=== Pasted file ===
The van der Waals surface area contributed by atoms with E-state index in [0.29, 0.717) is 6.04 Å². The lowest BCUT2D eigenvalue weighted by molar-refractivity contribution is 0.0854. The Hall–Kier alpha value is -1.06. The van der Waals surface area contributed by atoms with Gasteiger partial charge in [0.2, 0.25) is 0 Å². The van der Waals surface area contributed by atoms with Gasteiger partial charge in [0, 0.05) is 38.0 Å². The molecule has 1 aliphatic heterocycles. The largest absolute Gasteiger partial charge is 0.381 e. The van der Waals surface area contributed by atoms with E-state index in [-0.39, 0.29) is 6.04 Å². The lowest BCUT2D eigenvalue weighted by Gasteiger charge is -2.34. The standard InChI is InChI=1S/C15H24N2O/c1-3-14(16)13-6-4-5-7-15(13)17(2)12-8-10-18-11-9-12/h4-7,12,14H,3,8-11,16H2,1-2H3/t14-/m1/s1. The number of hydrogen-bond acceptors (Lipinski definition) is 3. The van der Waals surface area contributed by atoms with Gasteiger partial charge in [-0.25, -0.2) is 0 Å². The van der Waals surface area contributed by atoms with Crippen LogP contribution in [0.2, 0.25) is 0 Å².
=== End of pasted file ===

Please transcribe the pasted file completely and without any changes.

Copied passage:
The van der Waals surface area contributed by atoms with E-state index in [0.29, 0.717) is 6.04 Å². The lowest BCUT2D eigenvalue weighted by molar-refractivity contribution is 0.0854. The Hall–Kier alpha value is -1.06. The van der Waals surface area contributed by atoms with Gasteiger partial charge in [0.2, 0.25) is 0 Å². The van der Waals surface area contributed by atoms with Gasteiger partial charge in [0, 0.05) is 38.0 Å². The molecule has 1 aliphatic heterocycles. The largest absolute Gasteiger partial charge is 0.381 e. The van der Waals surface area contributed by atoms with E-state index in [-0.39, 0.29) is 6.04 Å². The lowest BCUT2D eigenvalue weighted by Gasteiger charge is -2.34. The standard InChI is InChI=1S/C15H24N2O/c1-3-14(16)13-6-4-5-7-15(13)17(2)12-8-10-18-11-9-12/h4-7,12,14H,3,8-11,16H2,1-2H3/t14-/m1/s1. The number of hydrogen-bond acceptors (Lipinski definition) is 3. The van der Waals surface area contributed by atoms with Gasteiger partial charge in [-0.25, -0.2) is 0 Å². The van der Waals surface area contributed by atoms with Crippen LogP contribution in [0.2, 0.25) is 0 Å².